I started my independent immunology lab in Utrecht in 1989. Our primary research interest involved the identification of novel T lymphocyte transcription factors. We soon cloned the founding member of a novel transcription factor family, T Cell Factor (TCF)-1 as well as multiple vertebrate and invertebrate TCFs. Birchmeier and we independently determined that TCFs constitute the effectors of the Wnt/β-catenin pathway (published by us as Molenaar et al., Cell 1996 and van de Wetering et al., Cell 1997).
We proposed a molecular mechanism by demonstrating that β-catenin acts as a transcriptional co-activator for TCF and developed the widely used pTOPFlash Wnt reporter assay. In 1997, we proposed that the constitutive formation of β-catenin/Tcf4 complexes in the nuclei of APC-mutant represents the principle transforming event in colon cancer, a finding published in collaboration with the Vogelstein lab (Korinek et al., Science 1997 and Morin et al. Science 1997). This finding was followed in 1998 by our demonstration that Tcf4 mutant mice fail to establish stem cell compartments in intestinal crypts (Korinek et al, Nature Genetics 1998), the first link between Wnt signaling and mammalian stem cells. In these and subsequent studies, we introduced a variety of model organisms into the lab, including Xenopus, Drosophila, C. elegans and Danio rerio, thus familiarizing ourselves with developmental biology concepts. Thus, driven by these results, my interests gradually moved away from immunology to developmental biology, and then to cancer and stem cell biology.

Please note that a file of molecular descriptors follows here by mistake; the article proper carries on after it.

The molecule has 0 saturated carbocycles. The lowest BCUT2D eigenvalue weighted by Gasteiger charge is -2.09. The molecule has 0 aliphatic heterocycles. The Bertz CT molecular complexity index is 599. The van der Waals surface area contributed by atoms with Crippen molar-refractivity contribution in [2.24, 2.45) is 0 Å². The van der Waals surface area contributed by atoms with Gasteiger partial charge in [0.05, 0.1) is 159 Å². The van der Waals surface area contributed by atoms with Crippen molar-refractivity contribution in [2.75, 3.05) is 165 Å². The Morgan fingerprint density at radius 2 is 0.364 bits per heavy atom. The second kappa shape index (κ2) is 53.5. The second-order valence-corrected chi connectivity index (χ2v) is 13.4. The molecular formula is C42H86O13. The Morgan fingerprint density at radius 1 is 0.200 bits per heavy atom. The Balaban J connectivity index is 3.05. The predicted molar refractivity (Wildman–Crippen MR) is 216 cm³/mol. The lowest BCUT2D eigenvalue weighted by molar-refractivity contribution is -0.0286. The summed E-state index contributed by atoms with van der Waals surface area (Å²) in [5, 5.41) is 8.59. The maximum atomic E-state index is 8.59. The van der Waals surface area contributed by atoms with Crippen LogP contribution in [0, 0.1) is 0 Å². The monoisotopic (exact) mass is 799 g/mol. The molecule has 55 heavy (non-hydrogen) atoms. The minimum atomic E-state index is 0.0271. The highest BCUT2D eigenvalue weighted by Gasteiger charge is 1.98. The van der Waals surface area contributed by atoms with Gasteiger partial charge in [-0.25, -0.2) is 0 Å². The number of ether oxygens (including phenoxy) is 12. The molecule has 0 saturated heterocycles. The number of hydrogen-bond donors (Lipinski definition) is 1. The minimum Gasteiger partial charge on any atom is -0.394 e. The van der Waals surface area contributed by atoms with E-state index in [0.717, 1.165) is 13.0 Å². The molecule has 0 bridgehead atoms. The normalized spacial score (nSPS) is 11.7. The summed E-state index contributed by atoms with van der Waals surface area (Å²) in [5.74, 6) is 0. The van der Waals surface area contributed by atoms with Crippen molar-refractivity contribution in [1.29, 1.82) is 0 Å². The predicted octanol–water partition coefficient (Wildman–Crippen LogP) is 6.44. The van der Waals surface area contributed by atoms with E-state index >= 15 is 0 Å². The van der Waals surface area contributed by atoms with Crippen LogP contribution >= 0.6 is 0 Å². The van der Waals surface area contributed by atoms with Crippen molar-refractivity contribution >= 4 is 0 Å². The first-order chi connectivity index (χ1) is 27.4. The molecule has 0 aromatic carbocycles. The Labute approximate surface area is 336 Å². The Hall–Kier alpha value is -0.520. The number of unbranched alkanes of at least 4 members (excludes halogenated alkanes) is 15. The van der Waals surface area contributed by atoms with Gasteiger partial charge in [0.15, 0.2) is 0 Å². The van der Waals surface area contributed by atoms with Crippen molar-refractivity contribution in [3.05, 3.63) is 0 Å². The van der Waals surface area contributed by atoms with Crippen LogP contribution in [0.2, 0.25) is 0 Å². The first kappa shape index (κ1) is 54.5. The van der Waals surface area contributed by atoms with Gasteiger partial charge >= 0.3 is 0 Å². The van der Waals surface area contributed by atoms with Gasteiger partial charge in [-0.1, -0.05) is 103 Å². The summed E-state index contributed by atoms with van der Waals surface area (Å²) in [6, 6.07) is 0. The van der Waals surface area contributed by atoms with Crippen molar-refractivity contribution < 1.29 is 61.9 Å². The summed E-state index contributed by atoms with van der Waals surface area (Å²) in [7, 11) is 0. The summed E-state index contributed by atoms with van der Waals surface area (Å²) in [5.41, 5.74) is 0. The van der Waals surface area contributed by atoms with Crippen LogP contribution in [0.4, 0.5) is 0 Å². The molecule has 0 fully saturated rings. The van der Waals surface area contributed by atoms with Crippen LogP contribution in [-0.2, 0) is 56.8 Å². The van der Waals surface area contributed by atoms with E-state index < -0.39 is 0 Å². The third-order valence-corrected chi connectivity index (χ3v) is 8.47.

Over the past ten years, we have shifted our focus from non-mammalian organisms to the role of developmental signaling pathways in stem cells in the adult intestine and other internal organs in health and disease. We typically address questions first by generating large datasets (for instance by microarraying), followed by the construction of genetic mouse models in candidate gene approaches, after which we attempt to apply novel insights to man. We have pioneered the self-renewing mammalian intestinal epithelium as a model system for the study of adult stem cell biology and cancer. This has culminated in the definitive identification of the intestinal stem cell through the novel Lgr5 marker (Barker et al, Nature 2007) and the development of in vitro long-term culture methods for self-organizing epithelial organoids in mouse and man (Sato et al, Nature 2009/2011). Based on these observations, we have identified a range of adult stem cells in mouse and man (a.o. for hair follicle, prostate, liver, pancreas, stomach) and developed culture methods for these adult organ stem cells. We have also developed a toolbox for genetic modification, and molecular/biochemical/imaging analyses of these organoids.
Based on these observations, we have identified a range of adult epithelial stem cells in mouse and man (a.o. for hair follicle, prostate, liver, pancreas, stomach) and developed culture methods for these adult organ stem cells and the carcinomas derived thereof. We have also developed a toolbox for genetic modification, and molecular/biochemical/imaging analyses of these organoids (e.g. Drost et al, Nature 2015).